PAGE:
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York City schools Superintendent Holmes' visit: The big points


York City schools Superintendent Eric Holmes visited The York Dispatch Thursday to discuss the state of the district and its future.

The district has faced hard times the past few years as the student population dwindled due to competition from charter schools that sucked funding and students away from the traditional public schools.

Here are five big points from the meeting:

High school: Incoming ninth-graders at William Penn Senior High School this year are taking part in a new academy-based program as part of a plan to restructure teaching at the school, Holmes said.

"They are learning the process of being a high school student," he said, adding students are offered tutoring during the school day as part of an effort to make them more successful.

The students will then select one of three to five programs, such as the arts, health and science, they are considering as a career when they enter 10th grade.

"We want the students to have a focus in high school," Holmes said. "We want kids to graduate from high school with a clear understanding of what they want to do."

Students would be able to change from one area to another if they so choose, he said.

K-8: Change is also coming to the district's seven kindergarten-through-eighth grade schools.

The district will put in place a "looping" concept starting next school year and will have it fully up and running for the 2017-18 school year, he said.

A teacher who teaches a group of first-graders will follow the students to the second grade and will teach them there. The same will happen at the third- and fourth-, fifth- and sixth- and seventh- and eighth-grade levels, Holmes said.

New this year, the district brought back physical education, music and foreign language classes to the schools.

"We're excited about offering those courses to our students again," Holmes said.

Students are also going to school for an extra hour of each day as part of a new contract with teachers in which they agreed to stay an extra 40 minutes each day, he said.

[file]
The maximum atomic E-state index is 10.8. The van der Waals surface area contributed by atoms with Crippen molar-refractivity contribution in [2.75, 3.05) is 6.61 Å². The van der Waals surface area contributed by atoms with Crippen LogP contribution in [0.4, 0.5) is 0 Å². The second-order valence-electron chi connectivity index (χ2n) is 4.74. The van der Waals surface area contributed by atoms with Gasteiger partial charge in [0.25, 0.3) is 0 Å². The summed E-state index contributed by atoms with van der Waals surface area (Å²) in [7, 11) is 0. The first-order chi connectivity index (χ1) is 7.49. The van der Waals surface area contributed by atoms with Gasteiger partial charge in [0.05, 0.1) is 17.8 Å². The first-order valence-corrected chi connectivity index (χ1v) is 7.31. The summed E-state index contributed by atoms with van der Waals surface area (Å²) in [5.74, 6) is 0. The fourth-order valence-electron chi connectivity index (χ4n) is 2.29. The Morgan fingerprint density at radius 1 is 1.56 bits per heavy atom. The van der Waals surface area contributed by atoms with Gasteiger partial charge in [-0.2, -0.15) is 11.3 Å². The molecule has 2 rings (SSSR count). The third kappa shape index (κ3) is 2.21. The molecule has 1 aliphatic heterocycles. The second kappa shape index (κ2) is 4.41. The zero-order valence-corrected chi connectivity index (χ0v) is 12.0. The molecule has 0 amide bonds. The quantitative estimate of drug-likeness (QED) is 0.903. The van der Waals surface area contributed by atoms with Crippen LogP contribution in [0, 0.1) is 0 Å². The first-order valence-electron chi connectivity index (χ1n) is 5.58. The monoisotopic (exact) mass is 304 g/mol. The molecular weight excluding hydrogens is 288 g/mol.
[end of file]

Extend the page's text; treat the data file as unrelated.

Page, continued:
Teacher attendance: One problem the district needs to address is the 88 percent teacher attendance rating, Holmes said.

"No excuses," Holmes said "That number is unacceptable and we need to change it."

Holmes said district officials are working with the teachers' union to increase attendance.

"We have to figure out a way to increase it and increase it this year," he said. "Teachers are the backbone of what we do. We need them there."

Finances: The district was able to bring back the K-8 classes, and to fill other positions partially because of the influx of charter school students returning to district after New Hope Academy was shuttered last year, Holmes said.

He estimated 300 to 400 New Hope students returned to the district, bringing with them public funds once destined for the academy.

The district is also banking on receiving additional funding as part of Democratic Gov. Tom Wolf's proposed budget, he said.

All told, the district could see a $5.6 million increase in funding over last year but has planned to received half that as GOP lawmakers and Wolf are in a locked-horns battle over the budget, Holmes said.

"We're fine for the time being," Holmes said of the impasse, adding finances could get tight if it lasts until October or November.

The district — which the state deemed financially distressed in 2012 — has been improving financially over the years and hasn't been distressed for two years, he said.

As such, Holmes said he doesn't see a need to increase taxes for the foreseeable future.

District chief recovery officer Carol Saylor will remain on the job until the district improves on the academic front.

Information: A recently released report on the district showed the district needs to improve on communicating with parents.

The district last month hired former York Dispatch reporter Erin James to serve as the district's information specialist, at a salary of $50,400 per year. One of her first tasks is to improve the district's website, Holmes said.

She is also producing monthly newsletters for parents, as well as weekly internal newsletters to let staff know what's going on in other schools in the district.

"Communication was an issue," Holmes said. "We are trying to address that through this position."

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